Above Right – the life-size lead statue of King Charles I dressed in a suit of armour; King James VI on the left. These statues flank either side of the entrance when you reach the castle.
The castle didn’t have electricity until 1929. It must have been really difficult, at best, for servants to manage their way in the darkened passageways, holding a flickering candle or lantern to climb 143 stone steps on the spiral staircase winding their way to the to the 17th-century tower!
After driving past the castle and around to the back, we found the car park and the entrance for the tour. Disappointedly the tour began at the back door instead of the main entrance in the front.
Once we started the guided tour we weren’t allowed to take any photos. I did find some pictures of the interior with a google search online however and have included them below. The guided tour was quite good and very informative. We started out in the lavish dining room with large family portraits hanging on the walls, a massive oak fireplace and the table laden with valuable antique silver, china, etc.
Afterwards, we passed through a large hidden door in one of the walls and entered the old servant’s quarters where suits of armour were displayed amongst other treasures. The room was the lower hall of the 15th-century tower house. We then went to the library, the drawing room and a few more rooms including a three-room suite in the royal apartment which consisted of the sitting room and the king and queen’s bedrooms. It was one of the oldest parts of the castle and were the private rooms of the Queen Mother. She and King George VI spent part of their honeymoon here. It was pretty much the same as she left it since she didn’t like to have anything changed. There were lots of pictures of her family adorning the walls. Her four-poster bed had an embroidered canopy with the names of her 10 children and grandchildren with birthdates.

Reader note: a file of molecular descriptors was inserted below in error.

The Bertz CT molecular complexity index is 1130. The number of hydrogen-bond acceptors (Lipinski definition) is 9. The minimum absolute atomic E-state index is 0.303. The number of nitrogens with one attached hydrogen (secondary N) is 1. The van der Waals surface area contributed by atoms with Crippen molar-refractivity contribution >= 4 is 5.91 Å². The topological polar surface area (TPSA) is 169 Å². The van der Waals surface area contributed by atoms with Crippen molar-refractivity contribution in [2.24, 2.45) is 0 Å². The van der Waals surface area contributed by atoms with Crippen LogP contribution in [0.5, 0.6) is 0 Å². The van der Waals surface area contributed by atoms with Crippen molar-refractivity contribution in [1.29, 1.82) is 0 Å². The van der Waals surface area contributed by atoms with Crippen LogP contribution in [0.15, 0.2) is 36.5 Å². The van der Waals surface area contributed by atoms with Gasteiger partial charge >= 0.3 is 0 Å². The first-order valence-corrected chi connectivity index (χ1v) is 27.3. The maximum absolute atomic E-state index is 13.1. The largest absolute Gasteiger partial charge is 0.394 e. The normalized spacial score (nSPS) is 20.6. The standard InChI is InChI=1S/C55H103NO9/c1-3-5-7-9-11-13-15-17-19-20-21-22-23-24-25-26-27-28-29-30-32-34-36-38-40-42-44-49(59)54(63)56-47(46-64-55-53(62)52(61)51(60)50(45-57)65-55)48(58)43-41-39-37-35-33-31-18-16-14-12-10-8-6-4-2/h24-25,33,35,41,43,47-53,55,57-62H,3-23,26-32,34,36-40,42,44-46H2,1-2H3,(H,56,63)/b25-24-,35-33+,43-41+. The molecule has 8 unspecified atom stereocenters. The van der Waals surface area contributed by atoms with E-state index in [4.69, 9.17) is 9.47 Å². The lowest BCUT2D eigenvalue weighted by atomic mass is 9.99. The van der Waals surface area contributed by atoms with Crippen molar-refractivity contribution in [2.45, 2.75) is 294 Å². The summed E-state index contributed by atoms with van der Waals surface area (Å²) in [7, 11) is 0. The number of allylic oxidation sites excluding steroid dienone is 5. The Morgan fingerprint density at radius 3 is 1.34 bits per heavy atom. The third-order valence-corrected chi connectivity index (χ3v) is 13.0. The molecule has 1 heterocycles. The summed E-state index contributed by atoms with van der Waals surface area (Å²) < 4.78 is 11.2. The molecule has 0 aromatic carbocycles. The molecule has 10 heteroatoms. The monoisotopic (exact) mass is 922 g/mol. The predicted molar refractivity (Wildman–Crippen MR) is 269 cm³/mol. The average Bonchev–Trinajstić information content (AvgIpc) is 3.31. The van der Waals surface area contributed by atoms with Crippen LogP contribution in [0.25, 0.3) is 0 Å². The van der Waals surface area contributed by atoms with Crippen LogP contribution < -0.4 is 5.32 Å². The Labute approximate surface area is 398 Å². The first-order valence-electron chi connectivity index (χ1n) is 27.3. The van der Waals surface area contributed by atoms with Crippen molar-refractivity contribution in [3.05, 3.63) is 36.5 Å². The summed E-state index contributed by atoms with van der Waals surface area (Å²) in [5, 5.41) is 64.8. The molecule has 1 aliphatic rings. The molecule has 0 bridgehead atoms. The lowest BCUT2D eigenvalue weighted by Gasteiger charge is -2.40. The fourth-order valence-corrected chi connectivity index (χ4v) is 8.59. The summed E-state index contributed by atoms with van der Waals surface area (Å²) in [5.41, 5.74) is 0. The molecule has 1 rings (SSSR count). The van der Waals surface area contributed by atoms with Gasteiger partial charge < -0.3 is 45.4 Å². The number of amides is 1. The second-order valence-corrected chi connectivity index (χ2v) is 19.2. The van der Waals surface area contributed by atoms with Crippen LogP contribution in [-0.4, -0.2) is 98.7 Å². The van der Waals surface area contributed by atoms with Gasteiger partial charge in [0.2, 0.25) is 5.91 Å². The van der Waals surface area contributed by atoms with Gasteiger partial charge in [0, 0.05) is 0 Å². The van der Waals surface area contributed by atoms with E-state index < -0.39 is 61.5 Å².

After the tour, we were left to explore the exhibition of items in the old kitchen and were allowed to take photos again. There were some very pretty and interesting items to see.